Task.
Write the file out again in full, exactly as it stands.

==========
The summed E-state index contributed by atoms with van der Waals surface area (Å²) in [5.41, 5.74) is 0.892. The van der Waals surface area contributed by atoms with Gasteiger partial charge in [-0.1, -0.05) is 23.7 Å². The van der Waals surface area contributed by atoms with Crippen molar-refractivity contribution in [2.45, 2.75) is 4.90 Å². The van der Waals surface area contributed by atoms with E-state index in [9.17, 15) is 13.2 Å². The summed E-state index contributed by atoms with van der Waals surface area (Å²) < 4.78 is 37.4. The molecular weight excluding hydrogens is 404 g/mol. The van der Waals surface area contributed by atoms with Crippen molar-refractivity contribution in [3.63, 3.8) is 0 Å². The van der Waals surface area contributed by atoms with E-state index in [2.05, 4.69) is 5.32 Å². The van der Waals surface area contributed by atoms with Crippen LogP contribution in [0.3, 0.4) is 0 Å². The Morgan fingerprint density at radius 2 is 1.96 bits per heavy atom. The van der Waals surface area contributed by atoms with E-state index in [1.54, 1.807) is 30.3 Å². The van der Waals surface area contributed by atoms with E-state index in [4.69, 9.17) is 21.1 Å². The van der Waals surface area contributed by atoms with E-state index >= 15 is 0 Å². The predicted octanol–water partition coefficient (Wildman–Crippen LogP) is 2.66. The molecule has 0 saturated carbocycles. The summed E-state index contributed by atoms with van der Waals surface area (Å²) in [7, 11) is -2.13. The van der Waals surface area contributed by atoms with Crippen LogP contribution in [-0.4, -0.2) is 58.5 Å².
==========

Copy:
The summed E-state index contributed by atoms with van der Waals surface area (Å²) in [5.41, 5.74) is 0.892. The van der Waals surface area contributed by atoms with Gasteiger partial charge in [-0.1, -0.05) is 23.7 Å². The van der Waals surface area contributed by atoms with Crippen molar-refractivity contribution in [2.45, 2.75) is 4.90 Å². The van der Waals surface area contributed by atoms with E-state index in [9.17, 15) is 13.2 Å². The summed E-state index contributed by atoms with van der Waals surface area (Å²) < 4.78 is 37.4. The molecular weight excluding hydrogens is 404 g/mol. The van der Waals surface area contributed by atoms with Crippen molar-refractivity contribution in [3.63, 3.8) is 0 Å². The van der Waals surface area contributed by atoms with E-state index in [2.05, 4.69) is 5.32 Å². The van der Waals surface area contributed by atoms with Crippen LogP contribution in [0.3, 0.4) is 0 Å². The Morgan fingerprint density at radius 2 is 1.96 bits per heavy atom. The van der Waals surface area contributed by atoms with E-state index in [1.54, 1.807) is 30.3 Å². The van der Waals surface area contributed by atoms with E-state index in [4.69, 9.17) is 21.1 Å². The van der Waals surface area contributed by atoms with E-state index >= 15 is 0 Å². The predicted octanol–water partition coefficient (Wildman–Crippen LogP) is 2.66. The molecule has 0 saturated carbocycles. The summed E-state index contributed by atoms with van der Waals surface area (Å²) in [7, 11) is -2.13. The van der Waals surface area contributed by atoms with Crippen LogP contribution in [-0.4, -0.2) is 58.5 Å².